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QUEST MEANS BUSINESS
Ukraine Diplomacy; Tit-for-Tat Sanctions?; Ukraine and the Markets; Ukraine Economy; China's Economic Target
Aired March 5, 2014 - 16:00 ET
THIS IS A RUSH TRANSCRIPT. THIS COPY MAY NOT BE IN ITS FINAL FORM AND MAY BE UPDATED.
RICHARD QUEST, CNN HOST: The closing bell has rung on Wall Street. The Dow Jones is off just 30 points. The market has held its nerve in very difficult trading circumstances. It is Wednesday. It is the 5th of March. Tonight, Ukraine's foreign minister tells me he's encouraged by what he calls initial steps towards direct dialogue with Russia. You'll hear him in a moment.
In the last half hour, U.S. Secretary of State John Kerry said that he had zero expectations of going into negotiations without a commitment to diplomacy, not confrontation.
And also, Europe offers aid to Ukraine if Ukraine commits itself to reform. We'll hear it all in the next hour. I'm Richard Quest. I mean business.
QUEST: Good evening tonight. The immediate future of the global economy pins on some very delicate discussions over Ukraine. Russia, European and American diplomats have been meeting without resolving the crisis yet.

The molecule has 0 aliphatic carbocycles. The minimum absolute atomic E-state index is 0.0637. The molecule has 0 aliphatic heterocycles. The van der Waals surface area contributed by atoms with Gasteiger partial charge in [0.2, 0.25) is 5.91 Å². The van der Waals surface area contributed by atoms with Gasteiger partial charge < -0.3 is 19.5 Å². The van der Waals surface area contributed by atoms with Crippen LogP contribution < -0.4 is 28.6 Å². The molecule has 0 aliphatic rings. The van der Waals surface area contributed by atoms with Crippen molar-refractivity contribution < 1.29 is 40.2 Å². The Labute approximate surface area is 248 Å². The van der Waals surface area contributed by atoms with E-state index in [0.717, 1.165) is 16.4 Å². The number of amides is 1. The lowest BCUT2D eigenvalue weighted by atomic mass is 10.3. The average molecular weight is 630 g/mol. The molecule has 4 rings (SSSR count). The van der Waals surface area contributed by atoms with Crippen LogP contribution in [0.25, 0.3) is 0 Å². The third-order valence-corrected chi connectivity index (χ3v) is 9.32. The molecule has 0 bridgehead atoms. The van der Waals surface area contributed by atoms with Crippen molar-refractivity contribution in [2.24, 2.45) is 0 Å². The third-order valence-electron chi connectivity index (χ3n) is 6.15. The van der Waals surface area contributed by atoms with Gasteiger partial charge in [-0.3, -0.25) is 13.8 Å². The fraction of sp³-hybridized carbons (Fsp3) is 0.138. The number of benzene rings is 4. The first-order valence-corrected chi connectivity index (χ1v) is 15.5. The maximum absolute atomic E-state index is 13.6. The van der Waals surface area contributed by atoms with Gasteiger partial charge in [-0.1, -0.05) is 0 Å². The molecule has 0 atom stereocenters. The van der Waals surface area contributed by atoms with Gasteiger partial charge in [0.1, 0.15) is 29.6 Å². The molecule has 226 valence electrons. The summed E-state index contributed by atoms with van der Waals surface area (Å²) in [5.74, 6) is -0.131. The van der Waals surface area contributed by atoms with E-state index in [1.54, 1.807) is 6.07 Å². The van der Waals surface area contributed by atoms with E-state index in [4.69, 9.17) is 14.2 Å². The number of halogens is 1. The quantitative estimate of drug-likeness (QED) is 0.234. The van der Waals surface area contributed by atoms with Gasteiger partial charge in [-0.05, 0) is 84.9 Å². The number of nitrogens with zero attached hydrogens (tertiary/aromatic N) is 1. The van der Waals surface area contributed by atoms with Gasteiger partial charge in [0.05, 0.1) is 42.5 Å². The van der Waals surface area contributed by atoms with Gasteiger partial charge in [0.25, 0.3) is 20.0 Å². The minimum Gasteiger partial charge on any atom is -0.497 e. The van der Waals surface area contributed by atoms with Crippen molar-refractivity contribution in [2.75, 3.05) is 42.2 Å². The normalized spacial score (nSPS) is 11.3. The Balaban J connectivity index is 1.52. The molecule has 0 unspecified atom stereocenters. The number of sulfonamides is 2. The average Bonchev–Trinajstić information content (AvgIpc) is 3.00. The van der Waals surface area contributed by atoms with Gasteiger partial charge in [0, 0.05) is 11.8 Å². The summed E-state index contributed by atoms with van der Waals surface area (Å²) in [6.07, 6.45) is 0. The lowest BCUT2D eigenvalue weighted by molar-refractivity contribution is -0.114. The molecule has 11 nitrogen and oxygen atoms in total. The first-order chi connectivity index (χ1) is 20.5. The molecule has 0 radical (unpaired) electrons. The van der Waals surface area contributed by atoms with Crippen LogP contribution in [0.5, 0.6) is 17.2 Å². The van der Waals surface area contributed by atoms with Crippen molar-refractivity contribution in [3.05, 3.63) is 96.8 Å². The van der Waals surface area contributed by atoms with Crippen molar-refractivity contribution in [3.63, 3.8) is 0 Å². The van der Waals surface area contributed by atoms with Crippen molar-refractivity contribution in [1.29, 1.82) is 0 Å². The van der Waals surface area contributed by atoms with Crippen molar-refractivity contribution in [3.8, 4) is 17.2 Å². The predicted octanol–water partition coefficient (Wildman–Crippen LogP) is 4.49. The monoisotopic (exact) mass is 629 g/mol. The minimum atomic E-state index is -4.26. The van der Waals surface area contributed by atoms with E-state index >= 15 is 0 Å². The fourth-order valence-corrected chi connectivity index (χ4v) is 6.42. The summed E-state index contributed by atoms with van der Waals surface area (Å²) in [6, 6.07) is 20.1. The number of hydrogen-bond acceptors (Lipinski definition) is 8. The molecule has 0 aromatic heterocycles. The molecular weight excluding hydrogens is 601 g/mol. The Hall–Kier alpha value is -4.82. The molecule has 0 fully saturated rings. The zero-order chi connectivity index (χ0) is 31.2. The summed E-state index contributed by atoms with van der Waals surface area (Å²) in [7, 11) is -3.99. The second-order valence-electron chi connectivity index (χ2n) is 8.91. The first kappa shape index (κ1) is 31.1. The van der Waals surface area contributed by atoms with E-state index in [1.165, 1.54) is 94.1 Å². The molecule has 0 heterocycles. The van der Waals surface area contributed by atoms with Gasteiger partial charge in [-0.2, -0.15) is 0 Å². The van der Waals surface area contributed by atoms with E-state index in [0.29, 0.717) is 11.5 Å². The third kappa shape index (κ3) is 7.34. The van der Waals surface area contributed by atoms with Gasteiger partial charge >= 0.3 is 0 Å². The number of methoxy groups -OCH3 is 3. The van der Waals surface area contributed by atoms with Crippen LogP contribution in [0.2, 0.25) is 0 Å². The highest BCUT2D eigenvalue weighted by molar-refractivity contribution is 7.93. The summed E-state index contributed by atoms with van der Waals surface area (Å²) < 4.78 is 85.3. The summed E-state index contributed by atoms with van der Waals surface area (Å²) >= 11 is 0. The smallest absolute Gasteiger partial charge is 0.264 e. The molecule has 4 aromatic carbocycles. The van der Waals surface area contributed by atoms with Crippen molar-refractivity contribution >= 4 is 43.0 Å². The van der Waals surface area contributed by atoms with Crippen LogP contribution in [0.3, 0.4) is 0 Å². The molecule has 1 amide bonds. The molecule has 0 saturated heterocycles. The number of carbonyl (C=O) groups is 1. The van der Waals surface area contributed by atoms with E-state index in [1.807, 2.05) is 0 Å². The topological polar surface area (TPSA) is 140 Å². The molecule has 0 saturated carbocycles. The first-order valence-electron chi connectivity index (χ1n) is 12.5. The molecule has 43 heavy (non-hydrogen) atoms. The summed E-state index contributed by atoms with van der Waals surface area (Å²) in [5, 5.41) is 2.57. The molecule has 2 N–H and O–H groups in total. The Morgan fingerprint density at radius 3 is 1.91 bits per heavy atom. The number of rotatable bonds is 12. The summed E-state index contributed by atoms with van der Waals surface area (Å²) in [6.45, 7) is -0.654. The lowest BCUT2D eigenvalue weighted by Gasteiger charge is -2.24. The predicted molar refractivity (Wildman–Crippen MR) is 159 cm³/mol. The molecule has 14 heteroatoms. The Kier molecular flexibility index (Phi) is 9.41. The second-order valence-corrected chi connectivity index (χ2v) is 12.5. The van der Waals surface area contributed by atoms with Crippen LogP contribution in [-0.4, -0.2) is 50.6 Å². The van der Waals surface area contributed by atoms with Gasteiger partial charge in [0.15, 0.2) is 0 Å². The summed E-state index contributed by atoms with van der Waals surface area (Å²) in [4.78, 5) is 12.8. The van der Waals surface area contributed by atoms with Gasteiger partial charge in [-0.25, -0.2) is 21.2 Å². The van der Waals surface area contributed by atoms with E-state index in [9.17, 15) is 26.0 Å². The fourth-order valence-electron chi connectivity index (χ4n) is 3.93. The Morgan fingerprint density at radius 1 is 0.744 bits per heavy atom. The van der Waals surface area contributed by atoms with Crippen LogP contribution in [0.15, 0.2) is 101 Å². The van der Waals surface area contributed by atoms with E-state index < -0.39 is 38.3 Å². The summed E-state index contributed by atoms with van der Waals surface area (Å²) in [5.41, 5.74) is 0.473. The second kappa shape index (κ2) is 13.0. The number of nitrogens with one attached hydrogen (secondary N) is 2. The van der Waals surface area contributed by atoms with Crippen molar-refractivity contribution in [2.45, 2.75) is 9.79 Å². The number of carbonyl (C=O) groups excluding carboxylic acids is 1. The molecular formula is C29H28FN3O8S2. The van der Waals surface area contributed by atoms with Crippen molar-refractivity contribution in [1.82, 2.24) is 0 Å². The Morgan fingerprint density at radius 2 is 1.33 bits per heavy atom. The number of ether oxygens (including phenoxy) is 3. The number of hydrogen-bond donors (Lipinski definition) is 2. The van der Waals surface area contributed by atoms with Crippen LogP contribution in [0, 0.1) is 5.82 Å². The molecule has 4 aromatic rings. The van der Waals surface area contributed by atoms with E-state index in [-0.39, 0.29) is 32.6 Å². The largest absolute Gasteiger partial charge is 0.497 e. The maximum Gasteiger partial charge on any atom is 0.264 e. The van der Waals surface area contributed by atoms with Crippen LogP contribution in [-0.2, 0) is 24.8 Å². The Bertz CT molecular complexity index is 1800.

In the next hour, we'll be coverage the story from all angles that you'll hear from the political, the economic, the diplomatic. We'll be live in Paris, where the U.S. Secretary of State John Kerry's been holding talks with Russia's Sergey Lavrov and ministers from other countries.
Elise Labott is standing by for us there.
In Kiev, Ukraine's prime minister tells Matthew Chance military confrontation is a road to nowhere for his country. We'll have a live report from the Ukrainian capital.
And in Washington, Goldman Sachs' chief exec Lloyd Blankfein tells CNN to expect a roller coaster ride on the markets. You'll see his conversation with Wolf Blitzer in just a moment.
First, though, the latest from the Kremlin this evening. Vladimir Putin has spoken on the phone to the German Chancellor Angela Merkel. The two leaders discussed possible options for international cooperation in resolving the situation.
And Ukraine's new prime minister, Arseniy Yatsenyuk said he discussed the situation with Dmitry Medvedev, his Russian counterpart, and called for diplomacy to prevail. Mr. Yatsenyuk will be in Brussels on Thursday, where he'll join 28 European Union leaders at an emergency meeting.